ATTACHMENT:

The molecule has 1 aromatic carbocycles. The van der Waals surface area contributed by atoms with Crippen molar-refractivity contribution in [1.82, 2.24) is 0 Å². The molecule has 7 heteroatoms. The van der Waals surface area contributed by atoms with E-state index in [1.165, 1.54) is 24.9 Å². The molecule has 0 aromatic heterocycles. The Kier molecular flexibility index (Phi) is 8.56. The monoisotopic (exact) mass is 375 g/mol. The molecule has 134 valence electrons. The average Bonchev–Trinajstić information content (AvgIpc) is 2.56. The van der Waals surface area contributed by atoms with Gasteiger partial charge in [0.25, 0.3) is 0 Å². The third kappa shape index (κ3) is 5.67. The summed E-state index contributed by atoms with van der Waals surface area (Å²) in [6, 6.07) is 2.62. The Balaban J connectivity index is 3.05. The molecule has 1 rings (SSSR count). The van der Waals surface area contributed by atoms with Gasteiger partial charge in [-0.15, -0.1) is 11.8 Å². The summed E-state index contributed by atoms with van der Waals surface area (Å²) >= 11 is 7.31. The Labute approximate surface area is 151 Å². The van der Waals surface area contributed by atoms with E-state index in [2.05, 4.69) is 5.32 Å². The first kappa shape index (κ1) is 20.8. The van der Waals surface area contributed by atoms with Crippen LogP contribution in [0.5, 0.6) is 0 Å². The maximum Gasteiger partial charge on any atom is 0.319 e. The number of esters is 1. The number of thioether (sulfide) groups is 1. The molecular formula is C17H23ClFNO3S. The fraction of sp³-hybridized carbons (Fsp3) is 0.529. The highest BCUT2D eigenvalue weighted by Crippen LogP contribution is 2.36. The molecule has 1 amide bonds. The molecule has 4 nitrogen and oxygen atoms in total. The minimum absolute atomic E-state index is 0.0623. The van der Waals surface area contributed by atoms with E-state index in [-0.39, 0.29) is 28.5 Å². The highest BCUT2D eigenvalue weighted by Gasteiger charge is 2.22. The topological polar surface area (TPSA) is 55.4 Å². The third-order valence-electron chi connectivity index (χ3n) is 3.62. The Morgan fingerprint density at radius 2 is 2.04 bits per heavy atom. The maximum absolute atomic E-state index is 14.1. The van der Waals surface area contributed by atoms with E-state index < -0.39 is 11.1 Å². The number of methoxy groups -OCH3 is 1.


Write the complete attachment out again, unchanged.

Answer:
The molecule has 1 aromatic carbocycles. The van der Waals surface area contributed by atoms with Crippen molar-refractivity contribution in [1.82, 2.24) is 0 Å². The molecule has 7 heteroatoms. The van der Waals surface area contributed by atoms with E-state index in [1.165, 1.54) is 24.9 Å². The molecule has 0 aromatic heterocycles. The Kier molecular flexibility index (Phi) is 8.56. The monoisotopic (exact) mass is 375 g/mol. The molecule has 134 valence electrons. The average Bonchev–Trinajstić information content (AvgIpc) is 2.56. The van der Waals surface area contributed by atoms with Gasteiger partial charge in [0.25, 0.3) is 0 Å². The third kappa shape index (κ3) is 5.67. The summed E-state index contributed by atoms with van der Waals surface area (Å²) in [6, 6.07) is 2.62. The Balaban J connectivity index is 3.05. The molecule has 1 rings (SSSR count). The van der Waals surface area contributed by atoms with Gasteiger partial charge in [-0.15, -0.1) is 11.8 Å². The summed E-state index contributed by atoms with van der Waals surface area (Å²) >= 11 is 7.31. The Labute approximate surface area is 151 Å². The van der Waals surface area contributed by atoms with E-state index in [2.05, 4.69) is 5.32 Å². The first kappa shape index (κ1) is 20.8. The van der Waals surface area contributed by atoms with Crippen LogP contribution in [0.5, 0.6) is 0 Å². The maximum Gasteiger partial charge on any atom is 0.319 e. The number of esters is 1. The number of thioether (sulfide) groups is 1. The molecular formula is C17H23ClFNO3S. The fraction of sp³-hybridized carbons (Fsp3) is 0.529. The highest BCUT2D eigenvalue weighted by Crippen LogP contribution is 2.36. The molecule has 1 amide bonds. The molecule has 4 nitrogen and oxygen atoms in total. The minimum absolute atomic E-state index is 0.0623. The van der Waals surface area contributed by atoms with E-state index in [-0.39, 0.29) is 28.5 Å². The highest BCUT2D eigenvalue weighted by Gasteiger charge is 2.22. The topological polar surface area (TPSA) is 55.4 Å². The third-order valence-electron chi connectivity index (χ3n) is 3.62. The Morgan fingerprint density at radius 2 is 2.04 bits per heavy atom. The maximum absolute atomic E-state index is 14.1. The van der Waals surface area contributed by atoms with E-state index < -0.39 is 11.1 Å². The number of methoxy groups -OCH3 is 1.